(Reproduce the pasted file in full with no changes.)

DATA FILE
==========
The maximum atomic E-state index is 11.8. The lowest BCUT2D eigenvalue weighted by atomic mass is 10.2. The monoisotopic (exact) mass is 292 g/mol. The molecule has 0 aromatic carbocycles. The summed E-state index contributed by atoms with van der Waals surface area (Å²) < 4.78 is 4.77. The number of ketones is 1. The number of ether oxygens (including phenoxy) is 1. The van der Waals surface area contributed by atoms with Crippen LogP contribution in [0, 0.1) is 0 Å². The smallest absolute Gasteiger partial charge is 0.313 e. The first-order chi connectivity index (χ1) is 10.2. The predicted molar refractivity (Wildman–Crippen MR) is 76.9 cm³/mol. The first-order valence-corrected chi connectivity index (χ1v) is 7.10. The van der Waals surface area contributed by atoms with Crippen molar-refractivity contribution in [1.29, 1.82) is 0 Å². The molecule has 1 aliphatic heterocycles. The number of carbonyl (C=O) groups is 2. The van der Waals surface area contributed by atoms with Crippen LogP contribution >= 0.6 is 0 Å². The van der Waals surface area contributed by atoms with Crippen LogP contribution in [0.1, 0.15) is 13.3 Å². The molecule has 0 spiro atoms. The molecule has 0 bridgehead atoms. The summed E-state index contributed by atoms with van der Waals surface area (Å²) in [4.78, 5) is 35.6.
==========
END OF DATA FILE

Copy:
The maximum atomic E-state index is 11.8. The lowest BCUT2D eigenvalue weighted by atomic mass is 10.2. The monoisotopic (exact) mass is 292 g/mol. The molecule has 0 aromatic carbocycles. The summed E-state index contributed by atoms with van der Waals surface area (Å²) < 4.78 is 4.77. The number of ketones is 1. The number of ether oxygens (including phenoxy) is 1. The van der Waals surface area contributed by atoms with Crippen LogP contribution in [0, 0.1) is 0 Å². The smallest absolute Gasteiger partial charge is 0.313 e. The first-order chi connectivity index (χ1) is 10.2. The predicted molar refractivity (Wildman–Crippen MR) is 76.9 cm³/mol. The first-order valence-corrected chi connectivity index (χ1v) is 7.10. The van der Waals surface area contributed by atoms with Crippen molar-refractivity contribution in [1.29, 1.82) is 0 Å². The molecule has 1 aliphatic heterocycles. The number of carbonyl (C=O) groups is 2. The van der Waals surface area contributed by atoms with Crippen LogP contribution >= 0.6 is 0 Å². The van der Waals surface area contributed by atoms with Crippen LogP contribution in [0.1, 0.15) is 13.3 Å². The molecule has 0 spiro atoms. The molecule has 0 bridgehead atoms. The summed E-state index contributed by atoms with van der Waals surface area (Å²) in [4.78, 5) is 35.6.